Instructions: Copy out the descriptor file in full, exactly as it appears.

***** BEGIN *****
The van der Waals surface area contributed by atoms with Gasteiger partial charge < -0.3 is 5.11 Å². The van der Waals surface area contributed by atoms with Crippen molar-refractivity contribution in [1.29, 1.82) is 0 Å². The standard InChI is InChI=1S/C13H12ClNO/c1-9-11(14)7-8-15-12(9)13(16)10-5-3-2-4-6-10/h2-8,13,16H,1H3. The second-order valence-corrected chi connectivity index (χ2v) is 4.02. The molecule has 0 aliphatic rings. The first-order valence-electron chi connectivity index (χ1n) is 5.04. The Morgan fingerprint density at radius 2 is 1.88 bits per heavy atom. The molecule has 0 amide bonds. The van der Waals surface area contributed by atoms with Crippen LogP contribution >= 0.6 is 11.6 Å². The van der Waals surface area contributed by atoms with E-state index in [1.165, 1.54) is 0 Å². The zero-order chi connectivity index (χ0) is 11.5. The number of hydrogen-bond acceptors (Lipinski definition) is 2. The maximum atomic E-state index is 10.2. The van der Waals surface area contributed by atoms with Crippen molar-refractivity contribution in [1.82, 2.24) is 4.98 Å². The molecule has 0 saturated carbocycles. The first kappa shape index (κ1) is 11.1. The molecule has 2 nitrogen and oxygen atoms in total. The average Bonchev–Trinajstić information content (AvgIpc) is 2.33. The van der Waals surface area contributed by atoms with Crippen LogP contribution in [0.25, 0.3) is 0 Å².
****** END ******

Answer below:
The van der Waals surface area contributed by atoms with Gasteiger partial charge < -0.3 is 5.11 Å². The van der Waals surface area contributed by atoms with Crippen molar-refractivity contribution in [1.29, 1.82) is 0 Å². The standard InChI is InChI=1S/C13H12ClNO/c1-9-11(14)7-8-15-12(9)13(16)10-5-3-2-4-6-10/h2-8,13,16H,1H3. The second-order valence-corrected chi connectivity index (χ2v) is 4.02. The molecule has 0 aliphatic rings. The first-order valence-electron chi connectivity index (χ1n) is 5.04. The Morgan fingerprint density at radius 2 is 1.88 bits per heavy atom. The molecule has 0 amide bonds. The van der Waals surface area contributed by atoms with Crippen LogP contribution >= 0.6 is 11.6 Å². The van der Waals surface area contributed by atoms with E-state index in [1.165, 1.54) is 0 Å². The zero-order chi connectivity index (χ0) is 11.5. The number of hydrogen-bond acceptors (Lipinski definition) is 2. The maximum atomic E-state index is 10.2. The van der Waals surface area contributed by atoms with Crippen molar-refractivity contribution in [1.82, 2.24) is 4.98 Å². The molecule has 0 saturated carbocycles. The first kappa shape index (κ1) is 11.1. The molecule has 2 nitrogen and oxygen atoms in total. The average Bonchev–Trinajstić information content (AvgIpc) is 2.33. The van der Waals surface area contributed by atoms with Crippen LogP contribution in [0.25, 0.3) is 0 Å².